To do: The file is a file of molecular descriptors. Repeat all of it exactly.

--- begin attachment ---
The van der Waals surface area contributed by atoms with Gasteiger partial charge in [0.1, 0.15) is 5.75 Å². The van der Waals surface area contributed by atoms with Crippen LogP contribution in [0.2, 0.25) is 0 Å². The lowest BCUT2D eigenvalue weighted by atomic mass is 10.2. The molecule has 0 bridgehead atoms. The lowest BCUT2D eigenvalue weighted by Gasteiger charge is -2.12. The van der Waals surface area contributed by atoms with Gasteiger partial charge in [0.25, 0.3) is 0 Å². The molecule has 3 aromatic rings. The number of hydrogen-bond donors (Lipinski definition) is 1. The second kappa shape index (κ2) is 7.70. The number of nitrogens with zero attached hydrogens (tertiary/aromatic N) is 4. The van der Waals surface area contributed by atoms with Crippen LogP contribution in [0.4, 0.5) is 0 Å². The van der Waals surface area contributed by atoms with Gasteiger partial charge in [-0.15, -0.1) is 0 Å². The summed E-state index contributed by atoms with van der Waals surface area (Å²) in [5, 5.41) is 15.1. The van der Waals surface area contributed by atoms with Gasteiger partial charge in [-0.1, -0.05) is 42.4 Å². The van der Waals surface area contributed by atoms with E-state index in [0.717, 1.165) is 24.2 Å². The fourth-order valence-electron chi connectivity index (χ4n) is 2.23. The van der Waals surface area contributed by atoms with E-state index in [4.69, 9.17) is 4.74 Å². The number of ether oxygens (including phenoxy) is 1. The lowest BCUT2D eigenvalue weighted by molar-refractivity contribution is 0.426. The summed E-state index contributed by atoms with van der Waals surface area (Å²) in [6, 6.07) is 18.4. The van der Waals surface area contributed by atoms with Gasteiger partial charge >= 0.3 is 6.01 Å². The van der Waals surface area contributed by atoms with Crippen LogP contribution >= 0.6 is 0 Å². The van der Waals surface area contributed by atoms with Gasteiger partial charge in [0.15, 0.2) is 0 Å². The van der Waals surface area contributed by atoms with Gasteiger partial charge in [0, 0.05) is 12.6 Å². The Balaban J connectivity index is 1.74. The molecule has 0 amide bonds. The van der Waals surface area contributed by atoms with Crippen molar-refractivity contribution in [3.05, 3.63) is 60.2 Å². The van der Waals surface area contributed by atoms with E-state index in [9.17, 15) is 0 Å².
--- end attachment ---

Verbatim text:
The van der Waals surface area contributed by atoms with Gasteiger partial charge in [0.1, 0.15) is 5.75 Å². The van der Waals surface area contributed by atoms with Crippen LogP contribution in [0.2, 0.25) is 0 Å². The lowest BCUT2D eigenvalue weighted by atomic mass is 10.2. The molecule has 0 bridgehead atoms. The lowest BCUT2D eigenvalue weighted by Gasteiger charge is -2.12. The van der Waals surface area contributed by atoms with Gasteiger partial charge in [0.25, 0.3) is 0 Å². The molecule has 3 aromatic rings. The number of hydrogen-bond donors (Lipinski definition) is 1. The second kappa shape index (κ2) is 7.70. The number of nitrogens with zero attached hydrogens (tertiary/aromatic N) is 4. The van der Waals surface area contributed by atoms with Crippen LogP contribution in [0.4, 0.5) is 0 Å². The van der Waals surface area contributed by atoms with Gasteiger partial charge in [-0.15, -0.1) is 0 Å². The summed E-state index contributed by atoms with van der Waals surface area (Å²) in [5, 5.41) is 15.1. The van der Waals surface area contributed by atoms with Gasteiger partial charge in [-0.1, -0.05) is 42.4 Å². The van der Waals surface area contributed by atoms with E-state index in [0.717, 1.165) is 24.2 Å². The fourth-order valence-electron chi connectivity index (χ4n) is 2.23. The van der Waals surface area contributed by atoms with E-state index in [4.69, 9.17) is 4.74 Å². The number of ether oxygens (including phenoxy) is 1. The lowest BCUT2D eigenvalue weighted by molar-refractivity contribution is 0.426. The summed E-state index contributed by atoms with van der Waals surface area (Å²) in [6, 6.07) is 18.4. The van der Waals surface area contributed by atoms with Gasteiger partial charge >= 0.3 is 6.01 Å². The van der Waals surface area contributed by atoms with Crippen LogP contribution >= 0.6 is 0 Å². The van der Waals surface area contributed by atoms with Gasteiger partial charge in [0.15, 0.2) is 0 Å². The van der Waals surface area contributed by atoms with Gasteiger partial charge in [0, 0.05) is 12.6 Å². The Balaban J connectivity index is 1.74. The molecule has 0 amide bonds. The van der Waals surface area contributed by atoms with Crippen molar-refractivity contribution in [3.05, 3.63) is 60.2 Å². The van der Waals surface area contributed by atoms with E-state index in [9.17, 15) is 0 Å².